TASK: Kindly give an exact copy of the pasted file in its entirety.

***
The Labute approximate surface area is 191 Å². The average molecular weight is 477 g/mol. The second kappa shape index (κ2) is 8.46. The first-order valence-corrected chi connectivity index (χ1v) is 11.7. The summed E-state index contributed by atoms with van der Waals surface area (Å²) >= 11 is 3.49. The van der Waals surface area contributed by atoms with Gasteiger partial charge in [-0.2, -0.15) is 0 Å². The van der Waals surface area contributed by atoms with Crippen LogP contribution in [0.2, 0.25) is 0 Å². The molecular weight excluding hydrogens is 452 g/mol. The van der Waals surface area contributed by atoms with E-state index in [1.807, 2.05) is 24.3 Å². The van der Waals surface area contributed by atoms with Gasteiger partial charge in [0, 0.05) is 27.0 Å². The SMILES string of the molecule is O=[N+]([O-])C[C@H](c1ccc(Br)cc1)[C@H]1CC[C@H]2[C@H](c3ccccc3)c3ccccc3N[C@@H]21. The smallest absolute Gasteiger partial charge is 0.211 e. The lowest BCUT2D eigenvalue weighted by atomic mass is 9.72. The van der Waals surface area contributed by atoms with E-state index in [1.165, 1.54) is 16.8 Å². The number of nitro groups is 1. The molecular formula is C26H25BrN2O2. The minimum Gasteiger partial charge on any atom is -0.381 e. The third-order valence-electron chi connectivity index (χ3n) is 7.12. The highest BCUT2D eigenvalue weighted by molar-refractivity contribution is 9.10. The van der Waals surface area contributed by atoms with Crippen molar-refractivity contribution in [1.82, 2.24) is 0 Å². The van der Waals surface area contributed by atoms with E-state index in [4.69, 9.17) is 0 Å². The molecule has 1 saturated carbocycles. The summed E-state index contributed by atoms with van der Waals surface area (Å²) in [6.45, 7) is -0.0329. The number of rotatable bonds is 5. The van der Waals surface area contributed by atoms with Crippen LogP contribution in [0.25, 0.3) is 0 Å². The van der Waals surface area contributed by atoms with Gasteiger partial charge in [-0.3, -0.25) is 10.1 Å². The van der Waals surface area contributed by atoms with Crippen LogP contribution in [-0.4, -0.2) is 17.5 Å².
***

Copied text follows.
The Labute approximate surface area is 191 Å². The average molecular weight is 477 g/mol. The second kappa shape index (κ2) is 8.46. The first-order valence-corrected chi connectivity index (χ1v) is 11.7. The summed E-state index contributed by atoms with van der Waals surface area (Å²) >= 11 is 3.49. The van der Waals surface area contributed by atoms with Gasteiger partial charge in [-0.2, -0.15) is 0 Å². The van der Waals surface area contributed by atoms with Crippen LogP contribution in [0.2, 0.25) is 0 Å². The molecular weight excluding hydrogens is 452 g/mol. The van der Waals surface area contributed by atoms with E-state index in [1.807, 2.05) is 24.3 Å². The van der Waals surface area contributed by atoms with Gasteiger partial charge in [0, 0.05) is 27.0 Å². The SMILES string of the molecule is O=[N+]([O-])C[C@H](c1ccc(Br)cc1)[C@H]1CC[C@H]2[C@H](c3ccccc3)c3ccccc3N[C@@H]21. The smallest absolute Gasteiger partial charge is 0.211 e. The lowest BCUT2D eigenvalue weighted by atomic mass is 9.72. The van der Waals surface area contributed by atoms with E-state index in [1.165, 1.54) is 16.8 Å². The number of nitro groups is 1. The molecular formula is C26H25BrN2O2. The minimum Gasteiger partial charge on any atom is -0.381 e. The third-order valence-electron chi connectivity index (χ3n) is 7.12. The highest BCUT2D eigenvalue weighted by molar-refractivity contribution is 9.10. The van der Waals surface area contributed by atoms with Crippen molar-refractivity contribution in [1.82, 2.24) is 0 Å². The van der Waals surface area contributed by atoms with E-state index in [4.69, 9.17) is 0 Å². The molecule has 1 saturated carbocycles. The summed E-state index contributed by atoms with van der Waals surface area (Å²) in [6.45, 7) is -0.0329. The number of rotatable bonds is 5. The van der Waals surface area contributed by atoms with Crippen LogP contribution in [0.25, 0.3) is 0 Å². The van der Waals surface area contributed by atoms with Gasteiger partial charge in [-0.3, -0.25) is 10.1 Å². The van der Waals surface area contributed by atoms with Crippen LogP contribution in [-0.4, -0.2) is 17.5 Å².